David Bowie fired the Spiders from Mars shortly after the release of Pin Ups, but he didn't completely leave the Ziggy Stardust persona behind. Diamond Dogs suffers precisely because of this -- he doesn't know how to move forward. Originally conceived as a concept album based on George Orwell's 1984, Diamond Dogs evolved into another one of Bowie's paranoid future nightmares. Throughout the album, there are hints that he's tired of the Ziggy formula, particularly in the disco underpinning of "Candidate" and his cut-and-paste lyrics. However, it's not enough to make Diamond Dogs a step forward, and without Mick Ronson to lead the band, the rockers are too stiff to make an impact. Ironically, the one exception is one of Bowie's very best songs -- the tight, sexy "Rebel Rebel." The song doesn't have much to do with the theme, and the ones he does throw in to further the story usually fall flat. Diamond Dogs isn't a total waste, with "1984," "Candidate," and "Diamond Dogs" all offering some sort of pleasure, but it is the first record since Space Oddity where Bowie's reach exceeds his grasp.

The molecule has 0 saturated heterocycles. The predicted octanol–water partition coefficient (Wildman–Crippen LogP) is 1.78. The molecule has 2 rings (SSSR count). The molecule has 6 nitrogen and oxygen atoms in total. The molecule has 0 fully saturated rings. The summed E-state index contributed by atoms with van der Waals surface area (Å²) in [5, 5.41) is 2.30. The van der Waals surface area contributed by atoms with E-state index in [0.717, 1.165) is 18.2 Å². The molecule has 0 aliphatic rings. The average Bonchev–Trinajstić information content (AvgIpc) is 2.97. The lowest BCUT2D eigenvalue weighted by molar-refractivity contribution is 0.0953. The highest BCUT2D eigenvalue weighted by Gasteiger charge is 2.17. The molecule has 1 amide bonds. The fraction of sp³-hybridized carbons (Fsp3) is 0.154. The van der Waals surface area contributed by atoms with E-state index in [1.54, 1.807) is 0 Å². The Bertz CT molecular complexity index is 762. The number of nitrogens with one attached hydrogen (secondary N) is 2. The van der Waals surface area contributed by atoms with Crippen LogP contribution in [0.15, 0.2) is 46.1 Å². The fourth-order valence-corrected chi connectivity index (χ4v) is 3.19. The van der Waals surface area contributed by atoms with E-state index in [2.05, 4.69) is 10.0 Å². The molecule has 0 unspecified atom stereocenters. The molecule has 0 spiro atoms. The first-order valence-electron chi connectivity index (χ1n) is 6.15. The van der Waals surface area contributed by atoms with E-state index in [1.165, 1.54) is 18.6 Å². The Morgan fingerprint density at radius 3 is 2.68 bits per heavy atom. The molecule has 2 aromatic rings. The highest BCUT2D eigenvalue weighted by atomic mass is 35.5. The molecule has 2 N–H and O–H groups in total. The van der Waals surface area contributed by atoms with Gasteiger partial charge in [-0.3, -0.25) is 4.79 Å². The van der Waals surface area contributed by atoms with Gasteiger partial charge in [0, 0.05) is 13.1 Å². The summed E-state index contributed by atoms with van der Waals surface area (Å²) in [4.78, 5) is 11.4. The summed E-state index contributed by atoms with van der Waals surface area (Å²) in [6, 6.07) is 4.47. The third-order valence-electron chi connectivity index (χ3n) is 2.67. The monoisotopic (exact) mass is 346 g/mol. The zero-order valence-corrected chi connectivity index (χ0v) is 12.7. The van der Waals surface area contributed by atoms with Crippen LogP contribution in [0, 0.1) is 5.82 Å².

AllMusic Review by Stephen Thomas Erlewine